Poetry situated in South-East Asia.
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Poems about travels through South-Asia: Thailand, Malaysia, Singapore and especially Indonesia. The structure of the book is based upon Buddhist temple Borobudur in Java (Indonesia). Each poem has the same form, corresponding with the identically shaped reliefs of Borobudur.
Tropical Drift consists of 7 groups of 3-6-9-12-9-6-3-poems, also based upon Borobudur.
Translator John Irons was born in the English town of Harrogate in 1942 and studied modern languages at Cambridge, before doing research in Dutch and completing his doctorate on The development of Imagery in the Poetry of P.C. Boutens. He moved to Scandinavia in 1968 and has lived most of the time since then in the Danish city of Odense. He has been active as a translator of poetry for many years. His translations of Dutch poetry include such writers as Hugo Claus, Albert Hagenaars, Gerrit Komrij and Rutger Kopland. He is also a regular contributor to Poetry International in Rotterdam.
THE TEMPLE OF POETRY
Sharper than your angry, whispering voice
the night’s ray of truth strikes across the world
in my head, over the soaked cortex of language,
where the men who I am think they are sleeping.
Its azure light lays bare many milligrammes,
the drifting of Phytocalm and Temazepam,
forcing a path to the waving valerian
where the teacher on his blackboard calculates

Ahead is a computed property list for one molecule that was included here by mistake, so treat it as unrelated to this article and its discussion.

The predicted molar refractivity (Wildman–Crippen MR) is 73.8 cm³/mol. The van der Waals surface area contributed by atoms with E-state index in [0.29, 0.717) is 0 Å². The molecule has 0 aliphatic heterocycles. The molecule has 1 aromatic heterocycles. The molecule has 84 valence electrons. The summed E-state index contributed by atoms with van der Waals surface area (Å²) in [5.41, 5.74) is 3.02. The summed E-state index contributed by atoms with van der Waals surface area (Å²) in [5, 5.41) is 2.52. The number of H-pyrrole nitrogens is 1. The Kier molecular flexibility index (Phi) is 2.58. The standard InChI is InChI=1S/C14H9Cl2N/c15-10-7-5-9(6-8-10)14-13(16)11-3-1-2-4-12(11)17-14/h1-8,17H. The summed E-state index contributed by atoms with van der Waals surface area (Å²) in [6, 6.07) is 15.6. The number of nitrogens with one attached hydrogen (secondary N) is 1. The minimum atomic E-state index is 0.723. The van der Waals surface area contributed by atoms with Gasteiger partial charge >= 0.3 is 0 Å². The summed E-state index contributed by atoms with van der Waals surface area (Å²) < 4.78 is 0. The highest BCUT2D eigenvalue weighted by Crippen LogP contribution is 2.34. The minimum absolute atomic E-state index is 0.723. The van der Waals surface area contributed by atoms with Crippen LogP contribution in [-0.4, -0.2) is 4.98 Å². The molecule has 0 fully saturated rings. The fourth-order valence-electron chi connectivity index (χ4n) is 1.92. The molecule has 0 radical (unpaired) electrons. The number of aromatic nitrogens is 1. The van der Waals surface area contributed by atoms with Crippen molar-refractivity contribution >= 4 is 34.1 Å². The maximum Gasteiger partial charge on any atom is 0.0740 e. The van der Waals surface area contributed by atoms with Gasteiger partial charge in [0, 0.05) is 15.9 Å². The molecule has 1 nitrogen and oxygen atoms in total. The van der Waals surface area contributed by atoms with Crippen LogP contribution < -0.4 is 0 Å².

the distance to the Southern Cross, to which
the temple is oriented. He dissects what the mother daily
made her son pray on four knees, and disclaims
every form of side effects, in everyone’s interest.
She illuminates his hand, already feeling for a stick,
the quicklime of his voice, his dry mouth
that assumes the form for the sweeter words
of the lover, gasping in tugged-tight sheets.
She opens his eyes full of faith, unfolds fists,
strips him of family, the meaning of names.
He tosses and turns, licks their nerves compulsively,
lies with his body that splits up in longing.
And transilluminates them: the mother with the coarse nipples,
the Lady on the medallion, the women next door with
her hands full of soapsuds, the girl in the ruined park.
And you. He takes love as his love for less.
Deep, yet deeper, breaking anew in the most silent
of this building full of denials and fear,
it coincides with its origin, the poet’s head
where there’s raging and paging.
We’ve been tired for so long, want to dream on
but he bides his time beyond the ticking, the chiming,
writes about both, unveils the secret of mother and
son, disguises and makes them up as father and daughter.
When dawn comes he leaves, leaves us his card,
the unpaid leave from the winter wounds at home.
We do not wish to quit the temple that should stand here
in the wood. Overgrown, untraceably, must exist.